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BOC gives Bell oversight of county police

By Joel Hall

jhall@news-daily.com

The Clayton County Board of Commissioners voted Tuesday to delegate full oversight of the county's police department to Clayton County Commission Chairman Eldrin Bell.

The move -- opposed by Bell and passed by the majority of the board -- gives the chairman the ability to make all decisions concerning operation and management of the police department, as well as the unilateral ability to hire and fire the police chief, according to the resolution adopted by the board.

The board voted 3-2 in favor of the resolution, with Bell and Commissioner Michael Edmondson opposed. Commissioners Wole Ralph, Sonna Singleton and Gail Hambrick voted in favor of the changes.

According to the resolution, "the full power and authority of the Board of Commissioners to control, supervise, oversee, and make rules and regulation governing the management and operation of the Clayton County Police Department is hereby delegated to the Chairman of the Board of Commissioners."

The resolution adopted Tuesday also states that the "Chief of Police shall report directly to the Chairman of the Board of Commissioners, who shall have the full power and authority of the Board of Commissioners to make all decisions concerning the Clayton County Police Department, its operation and management, including but not limited to the selection, hiring, retention, termination, or firing of the Chief of Police."

Ralph, who put the resolution forward, said it was passed as a way to leverage Bell's past experience as Atlanta's police chief, to better address crime in the county. He said the resolution does not strip away any of the duties already assigned to Clayton County Police Chief Jeff Turner.

"It is a way to identify the talents of one of our board members to deal with one of the number-one issues in the county, which is crime," Ralph said. "We have wanted to create a police commissioner ... somebody who the chief could confer with and come up with strategies and planning [for] the personnel and operational challenges, as it relates to fighting crime in the county. We're not asking him [Bell] to be police chief. This is a supervision, accountability, resource management, and advising role of the police chief."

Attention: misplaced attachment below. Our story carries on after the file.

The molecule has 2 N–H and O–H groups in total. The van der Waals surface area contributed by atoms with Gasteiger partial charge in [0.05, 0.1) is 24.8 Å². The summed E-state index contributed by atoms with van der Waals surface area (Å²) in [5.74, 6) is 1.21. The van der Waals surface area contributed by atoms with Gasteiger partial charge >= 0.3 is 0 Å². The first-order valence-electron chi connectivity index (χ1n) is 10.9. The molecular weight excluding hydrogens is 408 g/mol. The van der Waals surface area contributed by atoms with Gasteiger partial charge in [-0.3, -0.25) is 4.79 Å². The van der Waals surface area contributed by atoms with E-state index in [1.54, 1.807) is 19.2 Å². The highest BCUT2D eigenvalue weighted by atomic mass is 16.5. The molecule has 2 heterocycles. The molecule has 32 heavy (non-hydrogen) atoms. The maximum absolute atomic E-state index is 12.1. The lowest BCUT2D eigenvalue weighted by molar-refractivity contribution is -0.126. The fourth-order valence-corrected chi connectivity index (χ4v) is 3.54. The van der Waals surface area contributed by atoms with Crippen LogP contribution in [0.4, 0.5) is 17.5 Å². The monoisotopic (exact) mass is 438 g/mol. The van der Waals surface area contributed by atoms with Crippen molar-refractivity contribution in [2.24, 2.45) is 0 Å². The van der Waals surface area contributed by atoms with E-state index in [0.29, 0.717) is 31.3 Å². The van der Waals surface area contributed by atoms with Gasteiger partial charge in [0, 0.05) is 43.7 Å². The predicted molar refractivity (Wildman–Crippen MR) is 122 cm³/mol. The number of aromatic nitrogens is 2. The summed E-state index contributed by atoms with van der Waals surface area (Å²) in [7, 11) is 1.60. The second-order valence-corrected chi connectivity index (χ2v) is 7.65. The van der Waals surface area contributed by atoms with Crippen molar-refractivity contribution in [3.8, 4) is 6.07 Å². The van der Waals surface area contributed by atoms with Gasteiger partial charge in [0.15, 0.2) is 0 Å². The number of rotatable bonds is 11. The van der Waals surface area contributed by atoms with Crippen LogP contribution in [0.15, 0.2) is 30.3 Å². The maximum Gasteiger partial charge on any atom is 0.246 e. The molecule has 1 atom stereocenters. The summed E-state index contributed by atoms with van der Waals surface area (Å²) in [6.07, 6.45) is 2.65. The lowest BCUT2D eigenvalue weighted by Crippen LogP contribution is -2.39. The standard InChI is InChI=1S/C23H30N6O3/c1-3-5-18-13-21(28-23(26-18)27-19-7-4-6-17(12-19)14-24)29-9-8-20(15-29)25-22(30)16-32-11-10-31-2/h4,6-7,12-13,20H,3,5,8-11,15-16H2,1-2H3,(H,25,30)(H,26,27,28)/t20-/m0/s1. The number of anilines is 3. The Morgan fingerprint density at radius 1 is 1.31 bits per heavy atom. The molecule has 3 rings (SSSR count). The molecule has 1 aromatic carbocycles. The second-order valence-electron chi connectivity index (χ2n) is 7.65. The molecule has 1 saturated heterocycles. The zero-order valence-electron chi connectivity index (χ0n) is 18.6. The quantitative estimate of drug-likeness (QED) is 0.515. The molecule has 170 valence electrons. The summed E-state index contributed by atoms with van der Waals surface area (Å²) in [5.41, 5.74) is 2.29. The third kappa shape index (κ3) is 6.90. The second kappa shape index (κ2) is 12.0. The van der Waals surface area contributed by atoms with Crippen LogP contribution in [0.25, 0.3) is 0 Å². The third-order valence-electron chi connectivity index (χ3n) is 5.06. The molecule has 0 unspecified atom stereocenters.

According to Ralph, the resolution gives Bell the unilateral discretion over certain police matters, which in the past, would have been brought before the full board for approval.

"Right now the police chief has the ability to assign [take home] cars to individual officers and the list is approved by the board," Ralph said. "With this resolution, that would go to the chairman and then the chairman could approve that. In the past, the board would do the annual evaluation of the police chief. Now the chairman would do the annual evaluation."

Bell said he believes the resolution passed Tuesday may conflict with state law, and that the changes it sets forth for the police department are "no way to run a ship."

"I have always had a question as to whether you can take a resolution and trump an ordinance or state law," Bell said. "The commissioners voted to take over the day-to-day operation ... now, by resolution, we want to start giving it back to the chairman with insufficient staff and resources to properly manage any department.

"As [Atlanta's] police chief, I had 2,600 people working for me and appropriate office staff," he continued. "[Now] I've got two part-time people working for me. How am I going to manage the chief of police? In terms of organization, in theory and principle, I don't think it's a wise thing to do and may not be in the best interest of the police department at all."

Turner said he has "concerns" about the resolution the board passed on Tuesday night. He said while he is unsure of the full ramifications, the changes "single out" the police department, making it the only county department which would not report directly to Alex Cohilas, the county's chief of staff.

"I don't know what the rationale was," Turner said. "I don't really have much I can comment on because I am not sure as to all of the ramifications as it relates to my department. I will have to get with the chairman ... I need to get some clarification on some things."

During Tuesday's meeting, the board also voted unanimously to de-annex from the City of Riverdale the 155-acre property which contains the Charles R. Drew High School complex. The property, once within the city limits, will now receive fire and police services from the county.

Clayton County Public Schools Chief Operations Officer Cephus Jackson said the de-annexation was an example of cities and the county working together for the safety of children.

"The Riverdale Fire Department, the closest [station] to us is on [Ga.] Highway 85," Jackson said. "For them to respond, they would have to go into unincorporated Clayton and back into the City of Riverdale. Clayton County has a fire station right there on Garden Ridge [Parkway], less than a half a mile from the school. Since the property is tax exempt anyway, it is just a cooperative agreement by the county and the city to serve the needs of the school system."